For those who haven’t seen it already, last month the International Consortium for Investigative Journalists (ICIJ) released a highly detailed report on the extensive offshore holdings of China’s “princelings” (close relatives of China’s political elite), and other relatives and close associates of the leadership. It’s worth a read. I doubt anyone who follows China even slightly will be terribly surprised to learn that friends and family of the Communist Party elite have stashed billions of dollars in shell companies and offshore bank accounts, but the level of detail—and the naming of names—is impressive. And while nothing in the report directly indicates that the money is the product of corruption or other illegal activity, as the saying goes, where there’s smoke…
A few quick thoughts on the report:
First, although the natural instinct is to focus on what these revelations show about the extent and magnitude of corruption in China, the report usefully reminds us of the complicity of both the “haven” jurisdictions (like Hong Kong, the British Virgin Islands, and Samoa), and also the banks and other intermediaries in countries that tend to get sterling marks on the usual corruption perception indices (like Singapore, Hong Kong, Switzerland, and the United States), in creating a system that facilitates the secret holding and transfer of wealth derived from, shall we say, suspicious sources.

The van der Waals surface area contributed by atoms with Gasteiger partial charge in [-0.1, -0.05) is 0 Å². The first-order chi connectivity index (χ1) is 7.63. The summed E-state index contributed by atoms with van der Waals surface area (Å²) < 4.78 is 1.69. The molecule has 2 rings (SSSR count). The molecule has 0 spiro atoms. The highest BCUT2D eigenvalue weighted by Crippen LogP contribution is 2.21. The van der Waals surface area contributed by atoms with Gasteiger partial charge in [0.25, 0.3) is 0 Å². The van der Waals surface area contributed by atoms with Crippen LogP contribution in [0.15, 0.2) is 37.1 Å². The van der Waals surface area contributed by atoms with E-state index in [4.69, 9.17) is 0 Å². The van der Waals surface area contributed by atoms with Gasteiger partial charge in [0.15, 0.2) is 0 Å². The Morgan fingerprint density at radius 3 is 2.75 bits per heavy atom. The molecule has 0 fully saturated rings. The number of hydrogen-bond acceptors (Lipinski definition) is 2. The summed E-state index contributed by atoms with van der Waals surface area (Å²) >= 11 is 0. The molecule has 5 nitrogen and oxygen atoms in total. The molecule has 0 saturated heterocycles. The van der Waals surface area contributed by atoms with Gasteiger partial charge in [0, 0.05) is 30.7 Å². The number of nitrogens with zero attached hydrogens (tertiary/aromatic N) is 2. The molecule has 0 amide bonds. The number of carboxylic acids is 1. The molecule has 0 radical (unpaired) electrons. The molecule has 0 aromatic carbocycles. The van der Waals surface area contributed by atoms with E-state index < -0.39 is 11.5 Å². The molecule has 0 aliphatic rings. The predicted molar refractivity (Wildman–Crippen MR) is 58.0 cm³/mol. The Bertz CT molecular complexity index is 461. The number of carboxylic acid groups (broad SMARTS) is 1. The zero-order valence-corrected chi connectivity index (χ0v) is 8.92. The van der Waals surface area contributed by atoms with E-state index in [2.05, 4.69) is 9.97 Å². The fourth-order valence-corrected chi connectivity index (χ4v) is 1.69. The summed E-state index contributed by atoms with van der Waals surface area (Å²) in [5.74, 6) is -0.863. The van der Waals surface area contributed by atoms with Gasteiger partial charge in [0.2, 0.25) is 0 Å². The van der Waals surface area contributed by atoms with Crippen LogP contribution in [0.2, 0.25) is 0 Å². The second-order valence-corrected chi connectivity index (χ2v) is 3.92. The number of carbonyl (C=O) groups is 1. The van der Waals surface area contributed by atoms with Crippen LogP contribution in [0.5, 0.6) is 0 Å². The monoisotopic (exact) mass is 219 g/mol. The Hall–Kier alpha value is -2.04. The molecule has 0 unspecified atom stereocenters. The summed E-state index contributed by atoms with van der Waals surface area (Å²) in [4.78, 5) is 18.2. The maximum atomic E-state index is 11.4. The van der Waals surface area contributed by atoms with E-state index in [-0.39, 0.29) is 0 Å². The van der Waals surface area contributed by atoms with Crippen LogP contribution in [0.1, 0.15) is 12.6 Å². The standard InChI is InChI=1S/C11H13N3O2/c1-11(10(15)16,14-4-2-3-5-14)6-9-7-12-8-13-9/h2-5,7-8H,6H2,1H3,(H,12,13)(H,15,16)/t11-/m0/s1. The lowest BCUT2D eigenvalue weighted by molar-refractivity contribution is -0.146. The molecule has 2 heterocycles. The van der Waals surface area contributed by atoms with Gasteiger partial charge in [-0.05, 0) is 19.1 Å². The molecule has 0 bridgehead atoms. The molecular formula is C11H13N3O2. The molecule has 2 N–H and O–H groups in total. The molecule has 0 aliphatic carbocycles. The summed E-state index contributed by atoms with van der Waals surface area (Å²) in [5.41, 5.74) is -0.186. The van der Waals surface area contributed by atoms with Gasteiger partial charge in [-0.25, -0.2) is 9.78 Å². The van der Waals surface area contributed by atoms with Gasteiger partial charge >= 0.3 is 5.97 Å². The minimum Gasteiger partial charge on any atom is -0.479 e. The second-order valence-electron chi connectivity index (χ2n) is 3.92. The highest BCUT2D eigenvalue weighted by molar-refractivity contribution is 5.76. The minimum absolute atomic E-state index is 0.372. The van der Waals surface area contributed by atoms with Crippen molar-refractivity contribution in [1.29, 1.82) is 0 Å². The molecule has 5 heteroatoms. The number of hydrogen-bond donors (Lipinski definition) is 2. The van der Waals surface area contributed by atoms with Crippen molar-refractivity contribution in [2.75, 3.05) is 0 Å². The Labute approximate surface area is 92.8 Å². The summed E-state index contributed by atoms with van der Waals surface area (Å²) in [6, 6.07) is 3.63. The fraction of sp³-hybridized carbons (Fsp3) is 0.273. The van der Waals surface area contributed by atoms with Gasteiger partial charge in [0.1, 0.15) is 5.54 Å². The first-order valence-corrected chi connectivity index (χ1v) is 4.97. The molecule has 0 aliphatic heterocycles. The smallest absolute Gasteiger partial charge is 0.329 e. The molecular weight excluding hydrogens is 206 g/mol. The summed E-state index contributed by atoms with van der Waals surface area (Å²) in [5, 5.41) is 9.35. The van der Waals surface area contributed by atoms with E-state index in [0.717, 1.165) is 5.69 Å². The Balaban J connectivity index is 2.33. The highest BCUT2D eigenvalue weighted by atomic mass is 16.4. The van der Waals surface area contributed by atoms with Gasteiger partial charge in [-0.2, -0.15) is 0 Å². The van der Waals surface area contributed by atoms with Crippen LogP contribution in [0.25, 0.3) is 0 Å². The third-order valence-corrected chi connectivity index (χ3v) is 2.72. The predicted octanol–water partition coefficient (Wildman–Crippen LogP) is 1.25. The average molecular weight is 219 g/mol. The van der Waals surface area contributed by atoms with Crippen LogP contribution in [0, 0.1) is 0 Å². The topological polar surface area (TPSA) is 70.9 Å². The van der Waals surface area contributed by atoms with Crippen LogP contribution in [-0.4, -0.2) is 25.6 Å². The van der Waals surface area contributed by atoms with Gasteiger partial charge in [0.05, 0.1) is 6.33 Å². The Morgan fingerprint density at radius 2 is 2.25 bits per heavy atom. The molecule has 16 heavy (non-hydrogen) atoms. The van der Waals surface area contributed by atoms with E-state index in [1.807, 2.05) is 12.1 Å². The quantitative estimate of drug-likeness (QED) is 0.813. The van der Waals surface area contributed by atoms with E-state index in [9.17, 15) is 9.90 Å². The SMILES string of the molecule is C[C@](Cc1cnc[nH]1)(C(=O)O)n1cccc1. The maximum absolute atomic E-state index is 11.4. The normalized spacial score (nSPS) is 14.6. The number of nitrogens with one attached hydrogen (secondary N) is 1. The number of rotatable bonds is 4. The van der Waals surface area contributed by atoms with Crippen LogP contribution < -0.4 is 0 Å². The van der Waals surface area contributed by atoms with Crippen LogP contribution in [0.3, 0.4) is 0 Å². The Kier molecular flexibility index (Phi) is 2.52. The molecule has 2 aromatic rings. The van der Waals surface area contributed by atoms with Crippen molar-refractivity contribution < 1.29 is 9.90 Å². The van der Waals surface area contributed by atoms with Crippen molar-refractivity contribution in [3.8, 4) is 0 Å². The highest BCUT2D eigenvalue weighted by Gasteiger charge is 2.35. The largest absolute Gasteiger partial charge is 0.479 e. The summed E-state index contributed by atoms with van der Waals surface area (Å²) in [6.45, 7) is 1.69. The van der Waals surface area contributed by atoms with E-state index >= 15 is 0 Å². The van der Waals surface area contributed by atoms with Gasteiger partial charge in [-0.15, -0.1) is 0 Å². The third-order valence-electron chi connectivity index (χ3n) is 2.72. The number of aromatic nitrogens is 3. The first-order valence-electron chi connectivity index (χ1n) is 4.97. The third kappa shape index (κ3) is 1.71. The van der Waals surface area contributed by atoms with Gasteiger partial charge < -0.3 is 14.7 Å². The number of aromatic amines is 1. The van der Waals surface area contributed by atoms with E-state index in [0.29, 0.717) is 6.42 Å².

Second, the report highlights (indirectly) the deep ambivalence among China’s political elite about the corruption problem. On the one hand, the Chinese Communist Party elite seems genuinely concerned about the threat that corruption poses to its legitimacy, and hence to its grip on power. And maybe we shouldn’t be too cynical: perhaps Chinese leaders (at least some of them, some of the time) really view high-level corruption as morally wrong and bad for China. On the other hand, the degree to which members or relatives of the Chinese political elite seem to be enriching themselves, almost certainly at the expense of the Chinese people, is staggering. This makes it hard to tackle high-level corruption for at least two interrelated reasons: (1) many of the people with the power to do anything about the problem are either directly implicated or have relatives and associates who are; (2) revealing the extent of the problem might trigger precisely the legitimacy crisis the Chinese leadership wants to avoid.
Third, the ICIJ report is a reminder of just how important independent investigative journalism is as an anticorruption device. The report itself is an example of good investigative journalism, and China’s suppression of similar journalism domestically is probably one of the reasons that the current degree of (likely corrupt) wealth accumulation by associates of the political elite is politically sustainable. Now, there’s actually a lot more open discussion in China about a range of topics, including corruption, than people who haven’t spent time there might think. It’s not a totalitarian police state, where Big Brother is watching your every move. But there are certain subjects that are absolutely taboo, and one of them is the corruption and the massive wealth of the senior leaders and their associates.